Despite his horrible treatment of women, perjury and serious moral lapses, Bill Clinton was a very good politician. He was at heart a liberal Democrat who adjusted his principles to the shifting political winds.
In the red state of Arkansas, Clinton was elected five times as Governor. He flopped giving the keynote address at the 1988 Democratic National Convention, but returned four years later as the nominee and eventual President.
After losing badly in the 1994 mid-term elections, Clinton move to the ideological center and worked with the Republican Congress to pass welfare reform, capital gains tax cuts and the Defense of Marriage Act. The result was that he won an overwhelming re-election in 1996 and left his successor with a significant budget surplus. more >>
This week, Gov. Mike Huckabee, along with David Lane of the American Renewal Project, hosted a tour with roughly 100 ministers and faith leaders to follow the steps of three world leaders who greatly influenced world history for the better, with the hopes that these leaders would return to America empowered to do likewise.
Retracing the steps of Pope John Paul II in Krakow Poland, Margaret Thatcher in London England, and Ronald Reagan in California, The Journey: A Spiritual Awakening, was designed to exemplify how "God raises extraordinary leaders for extraordinary times." Huckabee explains, "their lives and messages brought hope to generations and freedom to millions by confronting evil everywhere. From their lives and their leadership we can extract immeasurable lessons for every nation wishing to be free and great."
In the wake of Houston Mayor Annise Parker's subpoena of emails and sermons of ministers, his timing, many argue, could not be more relevant. On Friday, November 14, Journey attendees visited Auschwitz and Birkenau and a museum located in the administrative building of Oskar Schindler's enamel factory. On route to Auschwitz, Lane referenced similarities between 1930 Germany and 2014 America. Quoting from Inside Hitler's Germany, Life Under the Third Reich, he paraphrased Martin Bormann's assessment that national socialism and Christianity are "irreconcilable." more >>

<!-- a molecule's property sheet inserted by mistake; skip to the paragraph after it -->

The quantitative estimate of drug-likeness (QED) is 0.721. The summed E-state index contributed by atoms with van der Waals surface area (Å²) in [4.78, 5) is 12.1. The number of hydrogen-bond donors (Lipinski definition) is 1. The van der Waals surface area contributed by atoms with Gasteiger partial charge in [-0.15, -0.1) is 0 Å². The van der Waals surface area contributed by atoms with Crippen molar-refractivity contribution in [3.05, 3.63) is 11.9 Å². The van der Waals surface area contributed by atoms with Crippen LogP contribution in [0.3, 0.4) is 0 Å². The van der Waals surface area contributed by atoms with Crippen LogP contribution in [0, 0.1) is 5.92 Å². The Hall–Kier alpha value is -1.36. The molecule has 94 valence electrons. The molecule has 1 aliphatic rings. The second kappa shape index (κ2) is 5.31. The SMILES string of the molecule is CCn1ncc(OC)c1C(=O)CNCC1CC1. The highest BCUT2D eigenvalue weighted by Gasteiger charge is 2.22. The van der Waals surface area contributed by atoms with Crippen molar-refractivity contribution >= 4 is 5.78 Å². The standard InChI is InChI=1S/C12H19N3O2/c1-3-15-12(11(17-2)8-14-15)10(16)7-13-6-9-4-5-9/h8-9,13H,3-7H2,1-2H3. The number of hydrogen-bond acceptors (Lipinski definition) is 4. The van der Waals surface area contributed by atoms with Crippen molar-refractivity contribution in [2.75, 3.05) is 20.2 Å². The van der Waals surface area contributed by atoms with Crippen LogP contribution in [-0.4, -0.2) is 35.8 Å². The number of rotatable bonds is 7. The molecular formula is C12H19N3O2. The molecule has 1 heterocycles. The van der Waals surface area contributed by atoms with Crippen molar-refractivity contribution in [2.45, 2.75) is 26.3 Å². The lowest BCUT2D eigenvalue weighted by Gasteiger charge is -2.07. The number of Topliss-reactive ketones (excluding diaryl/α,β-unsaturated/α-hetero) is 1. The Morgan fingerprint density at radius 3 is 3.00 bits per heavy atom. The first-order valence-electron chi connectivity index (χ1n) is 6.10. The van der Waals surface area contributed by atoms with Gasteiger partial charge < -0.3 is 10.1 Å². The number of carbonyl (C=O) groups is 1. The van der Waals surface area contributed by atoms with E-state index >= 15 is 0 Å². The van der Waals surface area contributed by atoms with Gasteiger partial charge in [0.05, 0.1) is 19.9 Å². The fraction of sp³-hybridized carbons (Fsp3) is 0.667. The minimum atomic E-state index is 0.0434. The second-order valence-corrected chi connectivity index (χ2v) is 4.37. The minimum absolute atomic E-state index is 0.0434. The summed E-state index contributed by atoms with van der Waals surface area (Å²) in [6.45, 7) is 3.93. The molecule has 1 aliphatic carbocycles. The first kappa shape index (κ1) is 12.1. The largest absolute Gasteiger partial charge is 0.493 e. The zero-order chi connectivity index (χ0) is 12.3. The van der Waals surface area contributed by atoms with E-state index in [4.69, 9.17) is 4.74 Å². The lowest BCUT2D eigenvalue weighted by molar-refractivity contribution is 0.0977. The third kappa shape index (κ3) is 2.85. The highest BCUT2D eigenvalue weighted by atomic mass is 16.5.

New Gallup polling on party favorability ratings should be useful reading for leaders of the Democratic Party who are still in denial about the meaning of the Republican sweep in the recent elections.
The percentage of Americans giving the Democratic Party a favorable rating is at an all time low – 36 percent. It now stands below the current 42 percent favorable rating of the Republican Party.
Notable is that Democrats themselves are increasingly unhappy with their own party. Whereas now 81 percent of Democrats give a favorable rating to their own party, this is 14 points below the 95 percent where it stood in December 2012. more >>
If you've followed the news in the last few days, you've likely heard of Jonathan Gruber. If you haven't, you should. He "helped write" ObamaCare and was paid handsomely for it--$400,000 to be "a paid consultant to the Obama administration to help develop the technical details as well." That's according to Gruber himself.
So why is he in the news? Because he's been caught on tape multiple times calling Americans "stupid" and saying that taking advantage of voters' "stupidity" was key to getting ObamaCare passed.
Here's what he said in November 2013: "Lack of transparency is a huge political advantage. And basically, call it the stupidity of the American voter or whatever, but basically that was really, really critical to get anything to pass." more >>
You're sitting in the Publix parking lot at dusk and notice the unsupervised 12-year-old riveted to his iPhone with his wide-eyed friend looking on.
Walking through the mall you see three teen girls seemingly oblivious to surroundings as they stroll together each focused on their phones.
Munching their curly fries at Arby's, each of five youths are simultaneously engaged with their phones. more >>
Speaking this week with Larry King on his Web show "Politicking," potential 2016 Republican presidential candidate and rising conservative star Dr. Ben Carson issued a confusing and somewhat contradictory statement about his stance on the same-sex marriage.
When King asked Carson if he considers same-sex marriage to be a "civil rights issue," Carson replied that he doesn't think it's a civil rights issue, and further added that he believes in the Libertarian idiom of "live and let live," which is the belief that people should be allowed to live their life any way they see fit.
"For me, it's not a big issue," Carson said. "You know, I think any people can do anything they want to do." more >>